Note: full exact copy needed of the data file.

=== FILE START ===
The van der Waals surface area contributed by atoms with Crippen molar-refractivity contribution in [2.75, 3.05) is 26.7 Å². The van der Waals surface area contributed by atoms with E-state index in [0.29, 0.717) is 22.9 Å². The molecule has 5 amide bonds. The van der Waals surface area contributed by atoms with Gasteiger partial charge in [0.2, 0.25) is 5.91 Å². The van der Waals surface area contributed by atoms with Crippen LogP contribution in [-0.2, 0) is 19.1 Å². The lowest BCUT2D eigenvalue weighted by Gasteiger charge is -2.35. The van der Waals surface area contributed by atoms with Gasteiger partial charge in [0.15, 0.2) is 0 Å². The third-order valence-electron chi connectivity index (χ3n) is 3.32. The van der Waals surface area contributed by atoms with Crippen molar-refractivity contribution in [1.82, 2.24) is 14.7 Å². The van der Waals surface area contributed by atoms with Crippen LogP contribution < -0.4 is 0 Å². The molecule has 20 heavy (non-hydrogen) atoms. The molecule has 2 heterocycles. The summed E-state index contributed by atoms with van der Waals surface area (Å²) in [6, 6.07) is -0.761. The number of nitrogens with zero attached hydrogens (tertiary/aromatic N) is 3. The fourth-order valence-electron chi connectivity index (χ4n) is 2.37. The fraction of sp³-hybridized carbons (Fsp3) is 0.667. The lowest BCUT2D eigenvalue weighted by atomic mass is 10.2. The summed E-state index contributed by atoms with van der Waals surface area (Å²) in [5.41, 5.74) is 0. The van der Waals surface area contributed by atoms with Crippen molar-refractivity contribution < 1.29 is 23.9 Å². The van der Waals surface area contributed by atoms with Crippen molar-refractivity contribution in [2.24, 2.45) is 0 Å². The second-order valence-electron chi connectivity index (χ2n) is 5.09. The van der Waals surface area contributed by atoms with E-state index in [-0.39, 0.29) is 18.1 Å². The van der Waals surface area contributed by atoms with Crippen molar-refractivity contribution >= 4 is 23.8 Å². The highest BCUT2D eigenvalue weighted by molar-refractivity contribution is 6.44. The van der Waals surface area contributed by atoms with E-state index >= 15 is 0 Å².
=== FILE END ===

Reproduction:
The van der Waals surface area contributed by atoms with Crippen molar-refractivity contribution in [2.75, 3.05) is 26.7 Å². The van der Waals surface area contributed by atoms with E-state index in [0.29, 0.717) is 22.9 Å². The molecule has 5 amide bonds. The van der Waals surface area contributed by atoms with Gasteiger partial charge in [0.2, 0.25) is 5.91 Å². The van der Waals surface area contributed by atoms with Crippen LogP contribution in [-0.2, 0) is 19.1 Å². The lowest BCUT2D eigenvalue weighted by Gasteiger charge is -2.35. The van der Waals surface area contributed by atoms with Gasteiger partial charge in [0.15, 0.2) is 0 Å². The third-order valence-electron chi connectivity index (χ3n) is 3.32. The van der Waals surface area contributed by atoms with Crippen molar-refractivity contribution in [1.82, 2.24) is 14.7 Å². The van der Waals surface area contributed by atoms with Crippen LogP contribution < -0.4 is 0 Å². The molecule has 20 heavy (non-hydrogen) atoms. The molecule has 2 heterocycles. The summed E-state index contributed by atoms with van der Waals surface area (Å²) in [6, 6.07) is -0.761. The number of nitrogens with zero attached hydrogens (tertiary/aromatic N) is 3. The fourth-order valence-electron chi connectivity index (χ4n) is 2.37. The fraction of sp³-hybridized carbons (Fsp3) is 0.667. The lowest BCUT2D eigenvalue weighted by atomic mass is 10.2. The summed E-state index contributed by atoms with van der Waals surface area (Å²) in [5.41, 5.74) is 0. The van der Waals surface area contributed by atoms with Crippen molar-refractivity contribution < 1.29 is 23.9 Å². The van der Waals surface area contributed by atoms with Crippen molar-refractivity contribution in [2.24, 2.45) is 0 Å². The second-order valence-electron chi connectivity index (χ2n) is 5.09. The van der Waals surface area contributed by atoms with E-state index in [-0.39, 0.29) is 18.1 Å². The van der Waals surface area contributed by atoms with Crippen molar-refractivity contribution >= 4 is 23.8 Å². The highest BCUT2D eigenvalue weighted by molar-refractivity contribution is 6.44. The van der Waals surface area contributed by atoms with E-state index >= 15 is 0 Å².